(l to r) Children work to level the floor of the playhouse. Kindergartner hammers in a bolt. Two Nursery children work with the wrench to tighten nuts.

     As it went up. there was a lot of examining of the scale model and comparing it with the actual building by both children and adults.  The Kindergartners tested out a plastic cylinder-shaped canister for the size of the tunnel entrance.  The children could easily crawl into it, so the size worked well.  The canister has a bottom and is made of too flexible of a plastic to use as the tunnel itself, but it will be a good place holder in the straw, as we build and try to locate a suitable type of tube for the tunnel.

     The framing is completed, and now we are waiting for the roofing material to come.    The roof must be on, before we begin to build the walls with the strawbales.  The clay will be dug on site, as soon as our large equipment operator's schedule (and the weather, of course) allow. 

     It was a satisfying week for the children, seeing their plans beginning to materialize; however, there is much to be done.  Currently there are gaps in our playhouse, as well as in our understanding of how it will be put together.  This was evidenced by one Kindergartner's question, as we surveyed the skeleton of the building at the end of the week--"Why can we walk through the walls?"--what a wonderful opportunity for first-hand knowledge of building structure.   With time will come the clarity of straw, but until then we'll enjoy this short period of walking through walls. 

The playhouse after framing is completed.
The playhouse after framing is completed.
Sunday, 26 April 2015 00:00

The Building of a Strawbale Playhouse In Kindergarten--Part 1

     I was asked this week how it came about that Kindergartners are going to construct a strawbale playhouse on the cycle circle side of the playground.  The project is funded, in part, by the Emily Bailey Fund and a few other donors.  Their generosity empowers the children's work.  I've decided to dedicate the next several Kindergarten blogs to documenting the process of building the playhouse.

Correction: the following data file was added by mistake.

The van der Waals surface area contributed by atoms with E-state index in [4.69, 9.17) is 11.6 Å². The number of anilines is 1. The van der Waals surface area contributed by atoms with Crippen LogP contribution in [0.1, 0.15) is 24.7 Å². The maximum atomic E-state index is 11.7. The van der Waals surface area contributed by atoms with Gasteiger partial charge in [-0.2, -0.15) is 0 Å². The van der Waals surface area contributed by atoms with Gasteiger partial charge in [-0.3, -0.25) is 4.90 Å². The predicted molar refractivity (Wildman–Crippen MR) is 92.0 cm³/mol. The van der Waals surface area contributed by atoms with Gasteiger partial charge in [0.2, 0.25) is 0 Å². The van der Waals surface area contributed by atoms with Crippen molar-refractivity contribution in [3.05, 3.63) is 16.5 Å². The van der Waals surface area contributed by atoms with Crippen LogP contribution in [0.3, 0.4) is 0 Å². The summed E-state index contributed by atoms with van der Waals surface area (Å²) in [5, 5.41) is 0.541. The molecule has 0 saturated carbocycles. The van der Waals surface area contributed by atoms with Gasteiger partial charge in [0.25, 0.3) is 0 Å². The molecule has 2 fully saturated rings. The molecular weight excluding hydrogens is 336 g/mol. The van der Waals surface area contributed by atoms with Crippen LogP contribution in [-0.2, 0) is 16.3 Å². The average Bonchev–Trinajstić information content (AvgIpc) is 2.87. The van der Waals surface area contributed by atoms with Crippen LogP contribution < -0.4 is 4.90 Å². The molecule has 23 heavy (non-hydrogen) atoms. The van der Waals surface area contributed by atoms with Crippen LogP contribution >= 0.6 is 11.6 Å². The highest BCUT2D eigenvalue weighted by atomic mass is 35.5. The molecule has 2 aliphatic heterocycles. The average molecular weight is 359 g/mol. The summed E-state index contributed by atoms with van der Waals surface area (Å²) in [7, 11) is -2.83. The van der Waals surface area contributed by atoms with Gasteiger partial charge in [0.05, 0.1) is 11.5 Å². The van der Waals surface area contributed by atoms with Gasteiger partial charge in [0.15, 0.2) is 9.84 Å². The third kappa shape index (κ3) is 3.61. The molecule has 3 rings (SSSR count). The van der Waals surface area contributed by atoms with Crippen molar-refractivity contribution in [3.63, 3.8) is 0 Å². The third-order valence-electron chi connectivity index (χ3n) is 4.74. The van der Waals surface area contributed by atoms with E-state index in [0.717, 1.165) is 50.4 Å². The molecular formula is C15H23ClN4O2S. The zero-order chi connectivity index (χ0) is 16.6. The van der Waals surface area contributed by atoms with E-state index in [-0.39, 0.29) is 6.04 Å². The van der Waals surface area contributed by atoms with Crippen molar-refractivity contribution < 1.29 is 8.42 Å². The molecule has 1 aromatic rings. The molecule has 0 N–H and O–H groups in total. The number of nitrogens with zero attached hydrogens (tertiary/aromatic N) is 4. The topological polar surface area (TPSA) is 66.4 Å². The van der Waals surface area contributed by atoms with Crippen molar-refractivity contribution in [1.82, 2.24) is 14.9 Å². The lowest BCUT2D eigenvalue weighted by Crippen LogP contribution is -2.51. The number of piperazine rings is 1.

This is how it all began.  One day last fall, as we were sitting around the snack table, one Kindergartner declared, "We need another playhouse on that side," pointing to the cycle circle side of the playground.  Heads nodded in agreement and assent was voiced unanimously around the table.  I shared that the yellow house, also on the cycle circle side, has been built by Kindergartners ten years ago.  I explained that there once had been another playhouse built by Kindergartners on that side, but it had become unsafe with age and had to be removed.  "Would you like to build another one?" I asked.  Everyone was enthusiastic and positive. 

     Later that week we read a story from our class library about a group of nursery children, who build a climber for their playground with the help of a carpenter.  I explained that our playhouse would need to be built in the spring.  This would be a big undertaking, and I needed time to figure out how to support their plan.  The idea incubated over the winter, as we got busy with other work. 

     I live in a strawbale house.  My builders, Andy and Beth, live next door and have very close ties to the school, as alumnae, and former parents, and teacher.  My first Kindergarten group at Antioch School, to celebrate brown days, helped apply mud plaster in one of the rooms in my house.  For these reasons I thought strawbale would be a good choice of construction material for this playhouse--we have local expertise, the method allows for hands-on participation by the children, and additionally, it is a great example of a green building technique that is well adapted for this area.